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State Agrees to Shoulder Additional Beach Costs

July 09, 1987|JILL STEWART | Times Staff Writer

Los Angeles County will save millions of dollars under a new agreement that assigns the state a greater share of legal liability and maintenance costs involving aging piers and dangerous natural conditions on local state-owned beaches.

Under a plan approved 3 to 0 by the Board of Supervisors on Tuesday, the state will pay $5 million over the next three years for maintenance of Redondo, Manhattan, Topanga, Las Tunas, Malibu, Corral, Dan Blocker Memorial and Point Dume state beaches. After that, the state will pay about $1 million a year for the life of the 25-year contract.

The state will also assume 100% liability for injuries to beachgoers caused by piers or by natural conditions such as hidden sand bars.

The liability agreement was a key goal of the county, which earlier this year paid a $3.2-million settlement to a Redondo Beach man who was paralyzed when a chunk of concrete fell on him from the deteriorating, state-owned Manhattan Beach pier. The county agreed to pay the settlement because it was leasing the pier from the state.

Old Agreement Lapsed

Ted Reed, director of the county Department of Beaches and Harbors, said he is "really very, very happy to get out from under this problem."

In past years, the county leased and maintained the state-owned piers and other beach facilities, but in 1981 that agreement lapsed. Since then, the two agencies have been wrangling over who should shoulder the cost of maintenance and liability.

Reed said sizable damages have been awarded by the courts in a handful of recent cases where swimmers in other parts of Southern California were paralyzed after diving into shallow surf and hitting the sand.

In 1984, he said, a court awarded a $6-million judgment against the City of Newport Beach after a man dived into the surf and broke his neck.

"That's gotten us pretty worried about the astronomical costs of beach accidents," Reed said.

Effect of Publicity

"Five years ago, if somebody dove into the ocean and fractured their neck, it was just tough bananas--they didn't think they should sue anybody for it," he said. "But it's just like anything else, as it gets publicized or on TV--boom!"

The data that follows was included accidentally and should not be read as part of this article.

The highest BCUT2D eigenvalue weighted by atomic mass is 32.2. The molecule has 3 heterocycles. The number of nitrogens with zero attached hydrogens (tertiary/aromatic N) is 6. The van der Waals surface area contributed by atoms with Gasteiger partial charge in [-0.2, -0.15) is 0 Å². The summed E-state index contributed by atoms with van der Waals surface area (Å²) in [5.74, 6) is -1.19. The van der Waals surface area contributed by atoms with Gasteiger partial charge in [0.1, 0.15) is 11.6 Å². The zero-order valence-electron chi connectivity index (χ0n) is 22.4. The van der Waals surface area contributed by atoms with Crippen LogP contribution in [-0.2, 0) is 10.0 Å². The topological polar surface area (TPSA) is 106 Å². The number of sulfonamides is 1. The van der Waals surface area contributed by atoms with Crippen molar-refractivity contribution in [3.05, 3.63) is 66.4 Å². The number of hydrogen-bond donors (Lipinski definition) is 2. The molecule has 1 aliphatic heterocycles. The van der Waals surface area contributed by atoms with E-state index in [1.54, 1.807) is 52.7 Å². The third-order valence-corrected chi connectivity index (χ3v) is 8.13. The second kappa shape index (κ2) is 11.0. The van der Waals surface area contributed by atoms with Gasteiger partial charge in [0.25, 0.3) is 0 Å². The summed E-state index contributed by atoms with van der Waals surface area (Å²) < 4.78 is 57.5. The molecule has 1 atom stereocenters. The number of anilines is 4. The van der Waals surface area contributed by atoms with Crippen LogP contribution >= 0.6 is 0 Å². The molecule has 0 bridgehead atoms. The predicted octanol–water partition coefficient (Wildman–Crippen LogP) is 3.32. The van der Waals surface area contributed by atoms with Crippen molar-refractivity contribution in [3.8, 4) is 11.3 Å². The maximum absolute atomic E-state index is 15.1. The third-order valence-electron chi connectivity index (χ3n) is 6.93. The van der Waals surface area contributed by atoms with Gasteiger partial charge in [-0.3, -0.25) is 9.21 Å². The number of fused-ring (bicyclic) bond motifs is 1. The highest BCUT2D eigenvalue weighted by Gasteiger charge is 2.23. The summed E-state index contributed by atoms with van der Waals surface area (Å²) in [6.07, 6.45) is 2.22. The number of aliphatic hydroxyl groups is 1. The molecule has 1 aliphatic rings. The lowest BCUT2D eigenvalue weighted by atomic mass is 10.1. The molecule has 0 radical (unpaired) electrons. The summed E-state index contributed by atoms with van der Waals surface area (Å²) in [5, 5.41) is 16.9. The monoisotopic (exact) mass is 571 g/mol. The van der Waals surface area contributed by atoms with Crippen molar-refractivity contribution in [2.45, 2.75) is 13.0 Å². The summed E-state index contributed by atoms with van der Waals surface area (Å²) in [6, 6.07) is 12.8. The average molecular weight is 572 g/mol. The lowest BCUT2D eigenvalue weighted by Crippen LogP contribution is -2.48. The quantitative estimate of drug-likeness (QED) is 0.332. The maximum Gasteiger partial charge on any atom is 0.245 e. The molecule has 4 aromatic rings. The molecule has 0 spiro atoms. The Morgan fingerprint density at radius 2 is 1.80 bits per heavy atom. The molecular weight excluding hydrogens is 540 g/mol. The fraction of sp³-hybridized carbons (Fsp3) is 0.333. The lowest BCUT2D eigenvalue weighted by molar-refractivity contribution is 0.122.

Dean Smith, head of administrative services for the Department of Beaches and Harbors, said that in the past six years, 16 damage claims have been filed against the department by people injured in a variety of accidents at beaches.

Only a handful of those cases have reached the courts, but Smith said just a single case can expose the county to millions of dollars in liability.

County officials said a $10-million lawsuit is pending against the county by a man who broke his spine when he dived into a sand bar in Manhattan Beach in 1985.

Last year, the county authorized a study of such accidents, and found that the vast majority of victims were boys and young men who had run into the water and dived into shallow surf, where currents often form unseen sand bars.

Recently, some cities and counties have begun posting signs warning the public of sand bars, riptides and other dangerous natural conditions. Other cities and counties have chosen not to post signs, fearing that it was tantamount to admitting liability.

Meanwhile, a bill is awaiting action by the state Assembly that would exempt cities and counties from lawsuits prompted by deaths or injuries in beach accidents. Two similar bills have been killed in the past three years, but the current bill has received substantial support.

In the contract signed by the supervisors Tuesday, Reed said the state has also agreed to pay 50% of liability costs arising from minor maintenance problems such as potholes in bike paths or flooded, slick areas in restrooms.

"The idea is that the county should be able to respond to such minor repairs within a day, and we should be able to avoid those kinds of accidents at the beaches," Reed said.

"If we don't fix a pothole in time, and somebody gets hurt, we'll split the damage costs with the state," he said.

Smith said the county has received a handful of claims involving accidents on bike paths. The most significant was in 1981, when the county paid a $300,000 settlement after a man riding his bike in the dark crashed on a public bike path and was left a quadriplegic.

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